Thomas Lehrman ’95 was a history major who went into business – but a moment in history shaped much of his career path.
Right after college, he worked almost two years as a financial analyst before he started his own New York City-based research and consulting firm, Gerson Lehrman Group, with a business partner.
But Lehrman wanted to do more and wondered if there was an opportunity to work in public service – so he went to law school at Yale, intending to become a prosecutor.
During his first couple of weeks of law school, 9/11 happened.
This tragedy got Lehrman interested in the defense against terrorism and less interested in becoming a prosecutor. He ended up holding several different internships in government, returning full-time to the U.S. State Department to work on counterterrorism.
While there, he headed up a new office focused on weapons of mass destruction. The office’s goal was to prevent catastrophic terrorism, especially nuclear terrorism.
“That was sort of a different kind of entrepreneurship, building a new office in the State Department,” Lehrman said.
After a few years in D.C, Lehrman decided to move back to New York, where he rejoined the company he started and worked as an investor coach.
Lehrman views his entrepreneurial journey in three different stages. “My view is that you can be entrepreneurial in a lot of different contexts,” he said.
In a traditional sense, he gained entrepreneurial experience while starting Gerson Lehrman Group.
He also used and learned entrepreneurial skills during his time in government, which he said was necessary because so many things were changing at that time.
An entrepreneurial mindset was also needed when Lehrman co-founded the first charter school in Brooklyn.
Although Lehrman separates his growth as an entrepreneur into these main sections, he actually got his first taste of entrepreneurship early on, when he was a Duke student and invested in a sandwich delivery service.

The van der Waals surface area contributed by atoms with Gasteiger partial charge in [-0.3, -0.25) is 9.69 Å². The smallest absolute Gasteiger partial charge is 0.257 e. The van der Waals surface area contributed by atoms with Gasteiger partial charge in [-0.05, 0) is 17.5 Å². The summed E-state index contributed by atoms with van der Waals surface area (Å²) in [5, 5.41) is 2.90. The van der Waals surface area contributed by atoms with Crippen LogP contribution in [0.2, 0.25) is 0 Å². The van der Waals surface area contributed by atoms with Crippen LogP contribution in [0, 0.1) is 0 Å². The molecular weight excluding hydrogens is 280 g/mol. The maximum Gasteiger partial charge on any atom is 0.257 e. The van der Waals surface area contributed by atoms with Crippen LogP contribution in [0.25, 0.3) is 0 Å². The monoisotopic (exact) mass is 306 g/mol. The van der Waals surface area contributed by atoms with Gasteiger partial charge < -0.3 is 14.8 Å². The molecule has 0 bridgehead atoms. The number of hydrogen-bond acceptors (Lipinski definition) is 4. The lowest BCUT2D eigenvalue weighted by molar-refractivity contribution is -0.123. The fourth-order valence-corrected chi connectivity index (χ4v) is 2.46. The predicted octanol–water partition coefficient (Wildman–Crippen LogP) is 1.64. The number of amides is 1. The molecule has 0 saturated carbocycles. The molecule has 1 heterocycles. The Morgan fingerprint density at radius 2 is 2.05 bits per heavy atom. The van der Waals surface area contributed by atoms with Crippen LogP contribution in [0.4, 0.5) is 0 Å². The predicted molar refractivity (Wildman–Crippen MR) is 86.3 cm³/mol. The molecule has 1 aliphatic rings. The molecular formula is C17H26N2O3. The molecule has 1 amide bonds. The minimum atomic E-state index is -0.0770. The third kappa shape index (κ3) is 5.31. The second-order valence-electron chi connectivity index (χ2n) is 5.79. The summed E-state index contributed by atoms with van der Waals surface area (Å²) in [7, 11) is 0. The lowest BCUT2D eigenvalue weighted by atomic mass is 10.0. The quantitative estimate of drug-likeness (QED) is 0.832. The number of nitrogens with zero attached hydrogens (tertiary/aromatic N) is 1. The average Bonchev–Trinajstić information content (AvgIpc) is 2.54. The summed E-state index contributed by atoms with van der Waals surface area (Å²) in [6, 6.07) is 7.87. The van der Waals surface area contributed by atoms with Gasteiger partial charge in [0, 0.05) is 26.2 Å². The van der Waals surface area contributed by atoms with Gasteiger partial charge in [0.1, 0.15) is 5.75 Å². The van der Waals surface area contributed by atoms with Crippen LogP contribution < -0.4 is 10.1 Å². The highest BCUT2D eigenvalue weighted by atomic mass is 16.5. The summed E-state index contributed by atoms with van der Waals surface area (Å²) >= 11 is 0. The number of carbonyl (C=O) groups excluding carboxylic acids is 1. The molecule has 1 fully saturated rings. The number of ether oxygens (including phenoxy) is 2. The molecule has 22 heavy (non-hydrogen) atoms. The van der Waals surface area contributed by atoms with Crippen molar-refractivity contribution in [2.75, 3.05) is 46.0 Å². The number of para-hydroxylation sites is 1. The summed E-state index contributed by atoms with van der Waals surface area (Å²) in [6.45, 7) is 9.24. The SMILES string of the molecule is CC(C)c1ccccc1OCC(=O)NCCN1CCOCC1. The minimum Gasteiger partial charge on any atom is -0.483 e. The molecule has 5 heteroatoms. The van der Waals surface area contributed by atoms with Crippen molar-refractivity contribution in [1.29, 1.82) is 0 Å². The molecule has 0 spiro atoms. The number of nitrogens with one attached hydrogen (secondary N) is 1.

He’s been at his current job as an investor with Haystack Partners since 2014.
Lehrman said he knew he’d eventually become an investor early in his career when he was trying to get his business off the ground. Because his company received so much help, he said, he knew he would want to one day give back through small investments to other businesses.
At Haystack, investors focus on tech and tech-enabled businesses – both consumer-oriented apps and enterprise businesses that offer software for services.
Haystack approaches its investments differently than some firms. The company will identify a particular theme or sector it’s interested in, and investors will then reach out to leading companies in that area.
“You have to go out and develop relationships rather than wait for deals to come to you,” Lehrman said. “Not only are we proactively looking for the best teams, but this gives us the flexibility to change themes as new things are introduced.”
Lehrman said he looks for well-developed and mature teams.
To decide whether a team is well-developed, he asks himself two questions: One, is he comfortable opening his professional network to the team?
“If we can’t say yes to that, we should probably say no to the business,” he said.
And two, would he be proud if his son or daughter worked at the company?
“That really shows the integrity of the founders, whether employees will have good role models and be mentored,” he said.
Duke I&E @EshipAtDuke
Duke I&E @EshipAtDuke
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